Posted on 21 January 2021

Gloria’s fellowship is made possible by generous donations from Square Crypto and The Human Rights Foundation.


As the Bitcoin ecosystem expands, Bitcoin‘s responsibility as a base-layer protocol becomes more complex. More specifically, as transaction volume more frequently exceeds the default mempool size, fee-bumping is not only a nice feature for users to express urgency in their transactions but also a key mechanism for security. Many second layer applications provide off-chain scaling and privacy solutions but rely on being able to settle on-chain in a timely manner. The ability to promote transactions for inclusion in a block is crucial.

For example, the Lightning Network relies on constructing, but not broadcasting, chains of transactions. Each transfer on the Lightning Network creates contingency transactions that can be broadcast to redeem the channel balance if a counterparty tries to cheat (i.e. tries to close the channel with an outdated balance). The contingency transaction must be broadcast within a certain period of time of the attacker’s malicious one (usually from one day to two weeks). Creating a refund output with a timelock delay is a common technique to give participants enough time to detect malicious activity and broadcast their “justice transaction.” From an attacker’s perspective, however, this means they’ll get away with their money as long as they can prevent the justice transaction from being mined for the duration of the timelock.

While it’s relatively difficult to censor a transaction entirely, an attacker can try to artificially flood mempools with higher-fee transactions to bury it. If one of the transaction’s outputs belongs to the attacker, they may employ transaction pinning methods to prevent it from being fee-bumped. Sometimes, such attacks may not even be necessary, since high congestion can cause transactions to remain unconfirmed for weeks.

Currently, when a transaction becomes “stuck in the mempool” due to a low fee, a user’s options include BIP 125 Replace By Fee (RBF) (creating a higher-fee transaction spending the same inputs) or Child Pays for Parent (CPFP) (spending the transaction’s outputs in a new, higher-fee child transaction, increasing the overall feerate of the two transactions). RBF is not possible in multi-party, possibly adversarial situations since it requires signing a new transaction – it’s unlikely that someone trying to steal from you would agree to co-sign a transaction to prevent it.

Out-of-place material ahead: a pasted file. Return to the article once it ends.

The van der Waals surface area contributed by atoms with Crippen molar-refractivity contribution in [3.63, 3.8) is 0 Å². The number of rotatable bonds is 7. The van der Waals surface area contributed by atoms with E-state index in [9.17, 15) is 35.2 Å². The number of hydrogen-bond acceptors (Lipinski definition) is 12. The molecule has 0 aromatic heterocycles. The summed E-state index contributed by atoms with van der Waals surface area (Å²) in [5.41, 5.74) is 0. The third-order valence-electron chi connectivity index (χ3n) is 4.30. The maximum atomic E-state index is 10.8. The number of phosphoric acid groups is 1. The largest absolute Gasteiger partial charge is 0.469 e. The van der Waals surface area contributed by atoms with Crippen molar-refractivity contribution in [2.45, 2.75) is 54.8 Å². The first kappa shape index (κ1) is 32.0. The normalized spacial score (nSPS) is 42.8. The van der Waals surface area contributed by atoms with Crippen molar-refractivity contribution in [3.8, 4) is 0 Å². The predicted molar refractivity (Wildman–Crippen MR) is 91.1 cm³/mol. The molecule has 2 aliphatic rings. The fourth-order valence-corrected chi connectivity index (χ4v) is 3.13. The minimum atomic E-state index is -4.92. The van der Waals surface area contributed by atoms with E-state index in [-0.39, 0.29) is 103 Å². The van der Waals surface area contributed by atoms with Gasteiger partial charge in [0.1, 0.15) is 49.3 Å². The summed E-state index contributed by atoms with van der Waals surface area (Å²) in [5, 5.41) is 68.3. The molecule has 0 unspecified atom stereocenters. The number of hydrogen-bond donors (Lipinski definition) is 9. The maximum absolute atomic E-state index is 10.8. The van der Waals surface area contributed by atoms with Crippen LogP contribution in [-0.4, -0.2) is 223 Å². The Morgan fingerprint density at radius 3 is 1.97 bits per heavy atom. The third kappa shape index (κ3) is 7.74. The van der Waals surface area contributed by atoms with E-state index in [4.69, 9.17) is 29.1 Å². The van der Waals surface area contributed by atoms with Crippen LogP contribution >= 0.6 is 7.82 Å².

In general, CPFP is our best choice in fee-bumping transactions that we are unable to revise, such as Lightning transactions or other multi-party applications like CoinJoin. But CPFP also currently has a restriction: while it can be used to fee-bump transactions, the feerate of that package of transactions is only considered after all the transactions in the package are already in the mempool. Each individual transaction in a package must pass validation and mempool policy, so it’s impossible to use CPFP on a transaction that doesn’t already meet the minimum mempool feerate. Right now, when mempools fill up and a user’s transaction gets evicted, their only option is to wait for space to open up.

The design choice to evaluate packages only after individual transactions are already in the mempool is a defensive one – Bitcoin Core tries to expend as few computational resources as possible on unverified transactions to protect itself from DoS attacks. It’s also what makes package acceptance complex; computationally intensive logic that helps users bump fees could also potentially be abused by adversaries to stall Bitcoin Core nodes.

Project Road Map

Our ultimate goal is Package Relay – relaying transactions as packages on the P2P network. However, much of the early work lies in our validation code and careful considerations around DoS before we expose it to the P2P network. My plan is to introduce packages in small steps, from relatively safer interfaces like RPC, before we make P2P protocol changes.

The first reviewable chunk of work is introducing the concept of package mempool acceptance in Bitcoin Core and enabling dry runs of it through the testmempoolaccept RPC. This feature may be useful for contract protocols to test (but not submit) transaction chains on Bitcoin Core nodes to ensure they are valid and meet mempool policies.

The second step is to enable submitting packages to the mempool through an RPC. This would be limited in terms of new functionality, since the node would still relay transactions individually. It would, however, provide us with a relatively safe way to start testing out package mempool acceptance. Since RPC is a privileged interface – clients are either the node operator themselves or otherwise permissioned to make requests to the node – we can reason about and empirically test DoS vectors without exposing nodes to attacks from unknown network peers.

Finally, we’ll formally specify how to communicate packages on the P2P network and what protocol changes would be most appropriate. Concerns here include privacy (would we leak transaction origins through the way we construct packages?), bandwidth (would this congest network traffic with redundant information?), DoS (could peers exhaust our computational resources by sending us large amounts of invalid transactions?), and backwards compatibility (does this inhibit older nodes from participating fully?).

You can follow my progress and day-to-day activities on Github. I also plan to post updates throughout the fellowship; you can get notified by subscribing to the newsletter or following @bitcoinbrink! :)

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